FedEx Corp raised its fiscal-year outlook on Thursday after quarterly profit more than doubled, with strong Asian export volumes more than compensating for flat U.S. demand.

Although the package delivery giant said the economic recovery was broadening, its shares initially fell 3 percent before recovering to trade up 1 percent.

There may have been some anticipation that they could do even better, said Eric Marshall, director of research for Hodges Capital Management, which has owned FedEx shares in its mutual funds and currently owns them in accounts it manages for institutions and individuals.

Led by exports from Asia, FedEx reported an 18 percent jump in volume out of its International Priority business. But average daily domestic package volume rose just 1 percent, reflecting the weak U.S. economy.

FedEx's share price today is more a prism of people's attitude about the economy than it is about FedEx, said Edward Jones analyst Dan Ortwerth.

Data on U.S. jobless benefits and factory activity on Thursday suggested the economy remained on a modest recovery path.

Transports such as FedEx and larger rival United Parcel Service Inc tend to do their best at the beginning of a recovery, analysts said.

Memphis, Tennessee-based FedEx's shares have risen about 20 percent from a recent low in February. Hodges Capital's Marshall said the company and UPS were both trading at nearly 19 times forecast 2011 earnings, and investors would do well to consider investing in both.

FedEx raised its 2010 earnings forecast to a range of $3.60 to $3.80 a share from a previous outlook of $3.45 to $3.75. Analysts on average expected $3.64, according to Thomson Reuters I/B/E/S.

The company said profit for the third quarter ended February 28 rose to $239 million, or 76 cents per share, from $97 million, or 31 cents per share, a year earlier. That bested the analyst's average estimate of 72 cents per share.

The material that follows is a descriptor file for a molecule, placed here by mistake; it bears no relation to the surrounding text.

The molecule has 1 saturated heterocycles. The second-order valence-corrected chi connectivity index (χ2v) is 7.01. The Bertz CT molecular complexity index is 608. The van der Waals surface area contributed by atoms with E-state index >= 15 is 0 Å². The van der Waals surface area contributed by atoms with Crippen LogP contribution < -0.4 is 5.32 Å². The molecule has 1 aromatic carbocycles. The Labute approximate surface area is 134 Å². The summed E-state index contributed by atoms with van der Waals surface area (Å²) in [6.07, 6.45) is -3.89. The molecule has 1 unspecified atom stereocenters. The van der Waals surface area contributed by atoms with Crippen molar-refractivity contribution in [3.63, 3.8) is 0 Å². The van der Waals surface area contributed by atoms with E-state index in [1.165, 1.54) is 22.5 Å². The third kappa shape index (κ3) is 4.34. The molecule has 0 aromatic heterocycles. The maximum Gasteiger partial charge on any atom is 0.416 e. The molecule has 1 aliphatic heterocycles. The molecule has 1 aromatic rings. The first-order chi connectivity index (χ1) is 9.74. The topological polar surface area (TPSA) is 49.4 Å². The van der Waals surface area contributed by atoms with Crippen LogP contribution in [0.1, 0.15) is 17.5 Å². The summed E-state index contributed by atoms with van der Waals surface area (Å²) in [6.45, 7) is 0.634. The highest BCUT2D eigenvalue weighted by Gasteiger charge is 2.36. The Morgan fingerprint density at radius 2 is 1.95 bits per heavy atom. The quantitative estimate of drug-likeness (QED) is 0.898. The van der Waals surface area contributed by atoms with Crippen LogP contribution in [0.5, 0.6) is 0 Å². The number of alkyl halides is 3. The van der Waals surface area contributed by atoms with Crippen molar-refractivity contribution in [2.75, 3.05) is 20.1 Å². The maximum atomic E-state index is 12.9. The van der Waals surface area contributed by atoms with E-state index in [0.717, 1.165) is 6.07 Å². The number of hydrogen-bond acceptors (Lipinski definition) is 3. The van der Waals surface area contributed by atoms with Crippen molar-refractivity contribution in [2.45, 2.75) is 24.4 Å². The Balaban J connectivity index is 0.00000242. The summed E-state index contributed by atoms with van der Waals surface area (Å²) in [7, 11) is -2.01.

Revenue rose 7 percent to $8.7 billion, higher than the average Wall Street forecast of $8.4 billion.

An improving global economy drove solid financial performance in the quarter, Chief Executive Officer Fred Smith said during a conference call with analysts. In fact, the recovery is broadening.

FedEx and Atlanta-based UPS handle such a huge chunk of U.S. and global shipping that they are considered economic bellwethers.

FedEx said it had reinstated employee compensation programs it had cut in response to the recession despite the dampening effect they will have on earnings in the fourth quarter and into 2011.

The company forecast fourth-quarter earnings of $1.17 to $1.37 per share. Analysts expected $1.26.

FedEx also raised its capital spending outlook for 2010 to $2.9 billion from $2.6 billion, citing additional investments in Boeing 777 aircraft. And it said it was taking aircraft out of storage in the desert and putting it back into service.

You don't take aircraft out of storage unless you think the recovery is sustainable, said Marshall.

FedEx shares gained 1 percent to $90.70 in afternoon New York Stock Exchange trading, while UPS was up 2 percent at $64.11.

(Reporting by Helen Chernikoff; editing by John Wallace and Lisa Von Ahn)